a skeleton in  the familyThe first thing most people notice about me is my build. I’m kind of skinny. In fact, I’m skin and bones, minus the skin. You see, I’m a skeleton.

Don’t freak out. I’m still a person, albeit a dead one. I’m ambulatory, articulate, and exceedingly intelligent even without a brain. Nobody knows why I exist. Am I a ghost haunting my own skeleton? A zombie who dieted? The recipient of a radioactive spider bite? All I know is that I “woke” to rescue a little girl named Georgia, and moved into her house.

Fast forward twenty years and I still live with Georgia, along with Georgia’s teenaged daughter Madison. And the dog. Byron. I don’t like the dog. Unfortunately, he likes me a lot, the way Georgia and Madison like a big pot of chili.

Back to my day. I’m the first one up because I don’t sleep, so I hear Georgia’s alarm clock go off. Most mornings, I also hear her hit the snooze button, but I’m happy to clatter down from the attic to pound on her door. It’s strange how little she appreciates this. Then I tap on Madison’s door before zipping downstairs. Madison assures me that the dog won’t lunge out of the room to chew on me, but I remember the first time we met. He stole my ulna.

While the ladies perform their morning ablutions, I get breakfast fixed. Georgia feels guilty about my cooking since I don’t eat, but I don’t mind. I also fill up the dog bowl, but only to make sure the dog has something to chew on other than me. Eventually Georgia and Madison appear to shovel in their food, and as soon as breakfast is over, Madison grabs her books, waves goodbye, and hops onto her bike to head for Pennycross High School. Sometimes Georgia has time to spare, but on this day, she was teaching an 8 o’clock class and had to scoot. Georgia works too hard. She’s adjunct faculty at McQuaid University, which means she’s not on a tenure track. The pay stinks, and most nights she also teaches distance learning classes–courses taught via computer. It’s no wonder she’s tired in the morning.

With everybody else gone, it’s just me. And the dog, who I ignore as much as possible. I run upstairs to boot up my computer. I only recently discovered the wonders of the internet. It didn’t exist as such when I was originally alive, and I didn’t have access to a PC until Georgia moved back to Pennycross, but I learned quickly.

First up is Neopets, a game site I frequent. Since nobody knows I’m a skeleton, I can chat with other players about books, movies, and the game. It’s against the rules to discuss real world issues, but I don’t see much of the real world anyway. Next I go onto Facebook. My friends there don’t know I’m a skeleton either. When I’ve gone through my newsfeed, wished people happy birthday, and played a little Farmville, I go to my tumblr: sid-the-family-skeleton.tumblr.com It’s the one place I cop to being a skeleton, though nobody believes me. It’s kind of meta.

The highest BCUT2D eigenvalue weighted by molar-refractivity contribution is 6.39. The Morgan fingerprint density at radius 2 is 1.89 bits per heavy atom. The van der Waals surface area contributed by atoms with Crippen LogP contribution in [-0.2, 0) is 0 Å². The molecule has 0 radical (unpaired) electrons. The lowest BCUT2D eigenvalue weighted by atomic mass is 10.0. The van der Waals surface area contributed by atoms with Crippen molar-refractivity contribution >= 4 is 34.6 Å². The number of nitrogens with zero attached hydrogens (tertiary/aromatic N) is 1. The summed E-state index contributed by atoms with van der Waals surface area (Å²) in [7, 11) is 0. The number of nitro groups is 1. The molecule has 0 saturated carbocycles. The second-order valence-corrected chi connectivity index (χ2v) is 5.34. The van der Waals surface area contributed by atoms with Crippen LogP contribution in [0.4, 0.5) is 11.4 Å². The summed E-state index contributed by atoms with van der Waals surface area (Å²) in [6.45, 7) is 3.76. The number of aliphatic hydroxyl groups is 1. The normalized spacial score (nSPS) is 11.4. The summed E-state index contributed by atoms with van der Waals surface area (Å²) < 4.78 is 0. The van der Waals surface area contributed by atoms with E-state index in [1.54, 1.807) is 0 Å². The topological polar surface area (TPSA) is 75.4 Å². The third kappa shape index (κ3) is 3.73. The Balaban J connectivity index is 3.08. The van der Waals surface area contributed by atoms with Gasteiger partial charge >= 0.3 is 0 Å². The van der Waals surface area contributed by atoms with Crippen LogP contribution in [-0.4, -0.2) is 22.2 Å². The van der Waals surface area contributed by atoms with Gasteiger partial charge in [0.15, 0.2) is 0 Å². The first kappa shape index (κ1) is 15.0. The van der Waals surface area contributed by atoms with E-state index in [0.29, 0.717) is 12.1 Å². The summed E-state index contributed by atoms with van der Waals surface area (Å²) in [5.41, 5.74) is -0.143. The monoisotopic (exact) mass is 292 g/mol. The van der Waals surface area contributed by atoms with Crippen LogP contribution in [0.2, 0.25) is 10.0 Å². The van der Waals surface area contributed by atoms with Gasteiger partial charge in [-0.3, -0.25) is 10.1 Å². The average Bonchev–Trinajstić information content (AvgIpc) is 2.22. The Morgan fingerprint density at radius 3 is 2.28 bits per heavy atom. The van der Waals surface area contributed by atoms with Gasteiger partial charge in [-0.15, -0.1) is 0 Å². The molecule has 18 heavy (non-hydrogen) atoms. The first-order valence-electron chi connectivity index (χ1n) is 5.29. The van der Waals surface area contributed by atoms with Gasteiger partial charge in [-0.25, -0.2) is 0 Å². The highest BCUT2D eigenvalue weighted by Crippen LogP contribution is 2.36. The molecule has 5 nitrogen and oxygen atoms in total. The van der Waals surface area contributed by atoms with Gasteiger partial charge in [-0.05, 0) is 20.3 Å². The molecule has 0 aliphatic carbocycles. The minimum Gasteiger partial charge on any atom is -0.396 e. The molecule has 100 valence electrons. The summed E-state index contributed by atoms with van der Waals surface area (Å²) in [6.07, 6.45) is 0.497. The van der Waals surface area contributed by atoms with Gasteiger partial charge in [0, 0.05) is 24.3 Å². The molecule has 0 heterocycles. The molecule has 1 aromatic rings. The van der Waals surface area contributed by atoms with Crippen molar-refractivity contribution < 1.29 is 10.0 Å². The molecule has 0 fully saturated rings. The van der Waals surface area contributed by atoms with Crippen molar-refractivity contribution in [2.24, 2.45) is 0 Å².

If I get tired of the computer, I pick up my latest book. I’ve been rereading the Sookie Stackhouse series because I love the idea of mythical characters in the real world. No skeletons, but the vampires are cool. As soon as I finish the last book, I’ve got a new one: Seven Kinds of Hell by Dana Cameron. I’m really hoping for a skeleton in it.

When Madison gets home from school, I go downstairs to keep her company, but I don’t help her with her homework, no matter what Georgia thinks. Okay, maybe I proofread a paper or two. (The dog never helps with homework.) Today she’s got big news. The drama coach announced that they’re doing Hamlet, and she wants me to help her run lines. We also cook up an idea I hope Georgia will go for.

With that in mind, by the time Georgia arrives, the table is set and salad, spaghetti, and garlic bread are waiting. Georgia is pleased, but I can tell that she is suspicious of our motives. Madison is smart, and she slowly works up to it. First she talks about Shakespeare in general, then Hamlet specifically, and then her favorite characters. Gradually she gets to the skull in the graveyard scene, and how the tiny drama budget means they’ll have to use a lousy paper maché prop. That’s when Georgia figures it out.

Of course she refuses to even consider the idea. It’s completely ridiculous and dangerous. Madison clears the table without being asked while I just listen to Georgia rave. looking at her with my best puppy dog eyes. (Which I could do to perfection even before Madison got the dog.) By bedtime, it’s settled. I’m going to be Yorick! At least my skull is.

I hug them both goodnight and before I go up to the attic, just this once I pat the dog.


You can read more about Sid in A Skeleton and the Family, the first book in the new “Family Skeleton” mystery series, published by Berkley Prime Crime.


Thanks to Penguin, I have one (1) copy of “A SKELETON AND THE FAMILY” to give away. Leave a comment to be included in the giveaway. Contest ends September 7; US entries only per publisher’s request.


Meet the author
Leigh Perry is the new pen name of Agatha-award winning author Toni L.P. Kelner. As Toni, she is the author the Laura Fleming Southern Mystery series, the “Where are they now?” mysteries, and many short stories; and co-edits New York Times bestselling urban fantasy anthologies with Charlaine Harris. As Leigh, she writes the Family Skeleton series. This “day with Sid” comes between the series debut A Skeleton and the Family (Sept. 2013) and the still-to-be-titled second book, in which Sid does indeed play Yorick in Hamlet. Leigh–and Toni–lives just north of Boston with her husband, two daughters, and two guinea pigs.

Visit Toni at her website, her blog, or on Facebook

Edit note: You can now visit Leigh at her new website.

Books are available at retail and online booksellers.

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